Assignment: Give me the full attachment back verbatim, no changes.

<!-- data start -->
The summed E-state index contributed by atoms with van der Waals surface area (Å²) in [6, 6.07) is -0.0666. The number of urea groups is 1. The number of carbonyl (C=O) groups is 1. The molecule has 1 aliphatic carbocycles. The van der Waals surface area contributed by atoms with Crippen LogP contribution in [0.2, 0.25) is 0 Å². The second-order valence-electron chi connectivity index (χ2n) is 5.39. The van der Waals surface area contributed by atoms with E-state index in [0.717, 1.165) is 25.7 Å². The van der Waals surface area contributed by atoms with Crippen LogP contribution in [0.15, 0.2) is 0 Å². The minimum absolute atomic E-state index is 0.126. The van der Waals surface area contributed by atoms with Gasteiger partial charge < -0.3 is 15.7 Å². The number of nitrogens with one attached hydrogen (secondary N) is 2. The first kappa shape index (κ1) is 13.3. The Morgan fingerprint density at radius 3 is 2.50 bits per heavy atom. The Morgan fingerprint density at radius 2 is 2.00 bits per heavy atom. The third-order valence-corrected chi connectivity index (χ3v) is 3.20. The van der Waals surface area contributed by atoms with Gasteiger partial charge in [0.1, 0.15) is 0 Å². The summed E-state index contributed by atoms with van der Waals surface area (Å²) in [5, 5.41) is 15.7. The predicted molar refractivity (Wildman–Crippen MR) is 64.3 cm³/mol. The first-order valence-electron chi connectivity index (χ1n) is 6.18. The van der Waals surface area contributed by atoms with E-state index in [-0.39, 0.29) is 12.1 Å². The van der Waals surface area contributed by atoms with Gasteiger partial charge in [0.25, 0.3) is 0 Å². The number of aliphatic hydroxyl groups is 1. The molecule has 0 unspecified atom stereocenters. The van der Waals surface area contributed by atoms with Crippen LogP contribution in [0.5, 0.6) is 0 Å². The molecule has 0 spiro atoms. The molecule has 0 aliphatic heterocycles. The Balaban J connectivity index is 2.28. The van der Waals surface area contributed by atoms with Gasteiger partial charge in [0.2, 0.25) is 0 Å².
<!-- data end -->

The summed E-state index contributed by atoms with van der Waals surface area (Å²) in [6, 6.07) is -0.0666. The number of urea groups is 1. The number of carbonyl (C=O) groups is 1. The molecule has 1 aliphatic carbocycles. The van der Waals surface area contributed by atoms with Crippen LogP contribution in [0.2, 0.25) is 0 Å². The second-order valence-electron chi connectivity index (χ2n) is 5.39. The van der Waals surface area contributed by atoms with E-state index in [0.717, 1.165) is 25.7 Å². The van der Waals surface area contributed by atoms with Crippen LogP contribution in [0.15, 0.2) is 0 Å². The minimum absolute atomic E-state index is 0.126. The van der Waals surface area contributed by atoms with Gasteiger partial charge < -0.3 is 15.7 Å². The number of nitrogens with one attached hydrogen (secondary N) is 2. The first kappa shape index (κ1) is 13.3. The Morgan fingerprint density at radius 3 is 2.50 bits per heavy atom. The Morgan fingerprint density at radius 2 is 2.00 bits per heavy atom. The third-order valence-corrected chi connectivity index (χ3v) is 3.20. The van der Waals surface area contributed by atoms with Gasteiger partial charge in [0.1, 0.15) is 0 Å². The summed E-state index contributed by atoms with van der Waals surface area (Å²) in [5, 5.41) is 15.7. The predicted molar refractivity (Wildman–Crippen MR) is 64.3 cm³/mol. The first-order valence-electron chi connectivity index (χ1n) is 6.18. The van der Waals surface area contributed by atoms with E-state index in [-0.39, 0.29) is 12.1 Å². The van der Waals surface area contributed by atoms with Gasteiger partial charge in [0.25, 0.3) is 0 Å². The number of aliphatic hydroxyl groups is 1. The molecule has 0 unspecified atom stereocenters. The van der Waals surface area contributed by atoms with Crippen LogP contribution in [0.5, 0.6) is 0 Å². The molecule has 0 spiro atoms. The molecule has 0 aliphatic heterocycles. The Balaban J connectivity index is 2.28. The van der Waals surface area contributed by atoms with Gasteiger partial charge in [0.2, 0.25) is 0 Å².